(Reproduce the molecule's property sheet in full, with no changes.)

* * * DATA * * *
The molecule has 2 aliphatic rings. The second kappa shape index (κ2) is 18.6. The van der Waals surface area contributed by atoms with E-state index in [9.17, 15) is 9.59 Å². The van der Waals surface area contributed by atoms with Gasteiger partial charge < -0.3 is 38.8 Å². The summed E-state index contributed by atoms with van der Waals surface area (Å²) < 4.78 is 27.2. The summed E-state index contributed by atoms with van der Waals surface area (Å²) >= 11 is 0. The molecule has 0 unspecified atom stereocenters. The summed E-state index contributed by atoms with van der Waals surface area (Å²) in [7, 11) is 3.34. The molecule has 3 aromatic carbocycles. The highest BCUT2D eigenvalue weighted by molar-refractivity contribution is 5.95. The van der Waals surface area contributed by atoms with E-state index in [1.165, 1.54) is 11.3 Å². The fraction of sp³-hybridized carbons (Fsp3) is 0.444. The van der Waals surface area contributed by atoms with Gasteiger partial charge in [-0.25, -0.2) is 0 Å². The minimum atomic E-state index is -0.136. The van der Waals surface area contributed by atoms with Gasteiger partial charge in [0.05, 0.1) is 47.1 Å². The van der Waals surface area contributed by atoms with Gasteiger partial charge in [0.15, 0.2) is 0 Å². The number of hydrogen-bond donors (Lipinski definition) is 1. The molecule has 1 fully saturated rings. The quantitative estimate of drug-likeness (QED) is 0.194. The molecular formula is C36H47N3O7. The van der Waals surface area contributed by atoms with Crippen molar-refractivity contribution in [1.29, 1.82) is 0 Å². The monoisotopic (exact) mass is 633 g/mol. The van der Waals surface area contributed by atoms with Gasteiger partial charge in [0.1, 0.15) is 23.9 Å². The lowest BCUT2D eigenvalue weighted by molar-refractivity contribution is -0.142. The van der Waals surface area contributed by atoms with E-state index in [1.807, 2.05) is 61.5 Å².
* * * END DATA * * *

The molecule has 2 aliphatic rings. The second kappa shape index (κ2) is 18.6. The van der Waals surface area contributed by atoms with E-state index in [9.17, 15) is 9.59 Å². The van der Waals surface area contributed by atoms with Gasteiger partial charge < -0.3 is 38.8 Å². The summed E-state index contributed by atoms with van der Waals surface area (Å²) < 4.78 is 27.2. The summed E-state index contributed by atoms with van der Waals surface area (Å²) >= 11 is 0. The molecule has 0 unspecified atom stereocenters. The summed E-state index contributed by atoms with van der Waals surface area (Å²) in [7, 11) is 3.34. The molecule has 3 aromatic carbocycles. The highest BCUT2D eigenvalue weighted by molar-refractivity contribution is 5.95. The van der Waals surface area contributed by atoms with E-state index in [1.165, 1.54) is 11.3 Å². The fraction of sp³-hybridized carbons (Fsp3) is 0.444. The van der Waals surface area contributed by atoms with Gasteiger partial charge in [-0.25, -0.2) is 0 Å². The minimum atomic E-state index is -0.136. The van der Waals surface area contributed by atoms with Gasteiger partial charge in [0.05, 0.1) is 47.1 Å². The van der Waals surface area contributed by atoms with Gasteiger partial charge in [0.15, 0.2) is 0 Å². The number of hydrogen-bond donors (Lipinski definition) is 1. The molecule has 1 fully saturated rings. The quantitative estimate of drug-likeness (QED) is 0.194. The molecular formula is C36H47N3O7. The van der Waals surface area contributed by atoms with Crippen molar-refractivity contribution in [1.29, 1.82) is 0 Å². The monoisotopic (exact) mass is 633 g/mol. The van der Waals surface area contributed by atoms with Gasteiger partial charge in [0.1, 0.15) is 23.9 Å². The lowest BCUT2D eigenvalue weighted by molar-refractivity contribution is -0.142. The van der Waals surface area contributed by atoms with E-state index in [1.807, 2.05) is 61.5 Å².